July rains have helped, but much more needed as drought conditions persist
By Per Peterson
With little to no rain in the forecast, area crops will continue to feel the stress. However, considering parts of southwest Minnesota, including Lyon County, are still under severe drought conditions, corn and soybeans are continuing to hold their own.
“It’s surprising, things have been looking pretty good overall,” said Liz Stahl, University of Minnesota Extension crops educator. “If you’re not on sandy ground or on a hilltop, a lot of the corn is holding up and hanging in there. We’ve still got a lot of potential out there.”
Currie-area farmer Mark Gervais backed up Stahl, saying his crops are fairing quite well, considering the circumstances.
“Things look pretty good actually,” said Gervais, who farms east of Currie. “The beans are coming around, the corn actually has done pretty well; we had just enough rain that it kind of kept things moving along.”
Stahl said recent rains have helped matters, but are nowhere near close to what farmers in the region need to calm their concerns.
After an extremely dry June — Tracy received just over 1 inch of rain for the entire month — Mother Nature has been in more of a giving mood this month. Almost one-half inch of rain fell in Tracy on July 6, and four days later Tracy received one-half inch of rain. Another tenth fell on July 13, and another one-half inch fell in a steady rain on July 14.
“It helps, but it surely doesn’t get us out of the drought for sure,” Stahl said.
A good 4 to 5 inches of rain, Stahl said, would be enough for this year’s crop to catch up to long-term averages.
“It’s not something you want to get all at once, because you could have run-off issues,” Stahl said. “And you don’t want severe weather. When you talk about water use from the crop, a lot of people talk about an inch a week.”
July is typically the time when crops use the most moisture, Stahl said. Crops should be able to withstand another stretch of dry weather, as long temps stay relatively normal during pollination. However, this week’s forecast in the local area calls for mostly sunny skies with temperatures in the 90s.
“It’s better to be in the 70s for sure, and even the 80s — it’s better than being in the 90s,” Stahl said. “When you’re in the 90s, that’s more stress, more moisture use in the crop. Water use in soybeans is really high right now.”
Gervais said average rains for the rest of the growing season would equate to a pretty good crop, but he’s not thrilled about the forecast.
“With the next couple weeks looking as dry as they are, I don’t know what it’s going to look like,” he said. “It won’t be the end of the world — close to 90 — if we had some moisture to go along with it, we’d be alright.”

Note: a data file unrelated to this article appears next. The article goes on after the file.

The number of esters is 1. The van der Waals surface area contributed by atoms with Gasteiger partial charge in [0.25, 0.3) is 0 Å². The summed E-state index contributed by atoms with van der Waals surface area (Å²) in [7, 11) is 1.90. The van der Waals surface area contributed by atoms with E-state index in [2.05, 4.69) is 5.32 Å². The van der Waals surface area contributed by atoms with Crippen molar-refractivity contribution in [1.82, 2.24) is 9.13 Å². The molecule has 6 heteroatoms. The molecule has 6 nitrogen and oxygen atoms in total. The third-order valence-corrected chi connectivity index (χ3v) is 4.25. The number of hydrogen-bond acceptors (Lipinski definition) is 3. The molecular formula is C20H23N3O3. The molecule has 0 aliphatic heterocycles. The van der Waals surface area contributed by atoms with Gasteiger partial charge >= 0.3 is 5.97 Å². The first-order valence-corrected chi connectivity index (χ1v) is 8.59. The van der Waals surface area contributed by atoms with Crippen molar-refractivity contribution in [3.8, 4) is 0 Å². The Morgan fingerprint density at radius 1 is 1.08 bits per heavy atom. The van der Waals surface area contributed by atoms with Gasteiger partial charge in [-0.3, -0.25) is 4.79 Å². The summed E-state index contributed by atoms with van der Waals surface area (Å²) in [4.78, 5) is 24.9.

Most of the recent rainfall has fallen south of the Tracy area. Gervais said he received one-half inch on July 14, but has heard other areas to the south have been blessed with much more than that.
“It’s been really spotty,” said Gervais. “As you go south of our farm, they’ve been getting consistently better rains, but you go north and north of Tracy, they’re even drier than we’ve been. We’re going to need at least average rains, if not better, to make it through the heat. In June, we kind of sucked a lot of our reserves out that we usually use this time of year.”
Stahl said moisture reserves in area fields are well below historical averages.
According to the latest crop report from the United States Department of Agriculture, topsoil moisture supplies were rated 31% very short, 47% short, 22% adequate and 0% surplus. Subsoil moisture supplies were rated 28% very short, 51% short, 21% adequate and 0% surplus.
Corn silking reached 62%, one day behind last year but 5 days ahead of the average. Corn condition was at 42% good to excellent. Soybeans blooming reached 79%, equal to last year but one week ahead of average. Soybean setting pods was 26%, five days ahead of the average. Soybean condition declined to 43% good to excellent, compared to the previous week’s 45%.
Soybean canopies are not as robust as they usually are at the time of year, Stahl said, but it’s not time to panic yet for soybeans.
“It’s anybody’s guess what the yield impact will be,” Stahl said of the current conditions. “What’s the rest of the year going to look like? But we’ve shaved off yield for corn for sure, and probably soybeans, too. The really important time will be in August; hopefully we can get enough moisture to keep things going and finish the crop off.”
Minnesota last week entered the drought warning stage.
“We seem to lose the crop about 10 times a year and we still combine something,” Gervais joked. “I’m not writing things off yet. We’ll do a little fungicide on some beans, still hoping for a good rain yet.”